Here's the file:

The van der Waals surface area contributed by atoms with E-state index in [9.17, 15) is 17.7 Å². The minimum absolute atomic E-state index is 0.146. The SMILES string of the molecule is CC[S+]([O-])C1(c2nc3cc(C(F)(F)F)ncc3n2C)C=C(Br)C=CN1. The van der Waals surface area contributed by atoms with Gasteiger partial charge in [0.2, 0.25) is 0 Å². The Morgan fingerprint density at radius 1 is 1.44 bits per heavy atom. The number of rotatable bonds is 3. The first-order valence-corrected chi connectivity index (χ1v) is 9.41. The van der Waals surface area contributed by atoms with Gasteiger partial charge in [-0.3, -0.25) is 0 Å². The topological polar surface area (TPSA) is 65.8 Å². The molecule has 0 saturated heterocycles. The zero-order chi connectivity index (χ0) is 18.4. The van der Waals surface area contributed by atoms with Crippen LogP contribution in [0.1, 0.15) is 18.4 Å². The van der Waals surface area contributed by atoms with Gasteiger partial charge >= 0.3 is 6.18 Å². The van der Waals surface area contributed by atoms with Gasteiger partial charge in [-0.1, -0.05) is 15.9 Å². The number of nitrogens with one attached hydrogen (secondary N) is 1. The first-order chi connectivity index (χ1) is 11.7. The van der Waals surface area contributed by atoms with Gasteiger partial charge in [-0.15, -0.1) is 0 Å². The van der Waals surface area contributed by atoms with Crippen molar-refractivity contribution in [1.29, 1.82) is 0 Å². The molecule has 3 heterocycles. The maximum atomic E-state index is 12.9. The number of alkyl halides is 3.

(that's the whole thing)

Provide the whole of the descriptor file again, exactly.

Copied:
The van der Waals surface area contributed by atoms with E-state index in [9.17, 15) is 17.7 Å². The minimum absolute atomic E-state index is 0.146. The SMILES string of the molecule is CC[S+]([O-])C1(c2nc3cc(C(F)(F)F)ncc3n2C)C=C(Br)C=CN1. The van der Waals surface area contributed by atoms with Gasteiger partial charge in [0.2, 0.25) is 0 Å². The Morgan fingerprint density at radius 1 is 1.44 bits per heavy atom. The number of rotatable bonds is 3. The first-order valence-corrected chi connectivity index (χ1v) is 9.41. The van der Waals surface area contributed by atoms with Gasteiger partial charge in [-0.3, -0.25) is 0 Å². The topological polar surface area (TPSA) is 65.8 Å². The molecule has 0 saturated heterocycles. The zero-order chi connectivity index (χ0) is 18.4. The van der Waals surface area contributed by atoms with Crippen LogP contribution in [0.1, 0.15) is 18.4 Å². The van der Waals surface area contributed by atoms with Gasteiger partial charge >= 0.3 is 6.18 Å². The van der Waals surface area contributed by atoms with Gasteiger partial charge in [-0.1, -0.05) is 15.9 Å². The number of nitrogens with one attached hydrogen (secondary N) is 1. The first-order chi connectivity index (χ1) is 11.7. The van der Waals surface area contributed by atoms with Gasteiger partial charge in [-0.15, -0.1) is 0 Å². The van der Waals surface area contributed by atoms with Crippen molar-refractivity contribution in [1.29, 1.82) is 0 Å². The molecule has 3 heterocycles. The maximum atomic E-state index is 12.9. The number of alkyl halides is 3.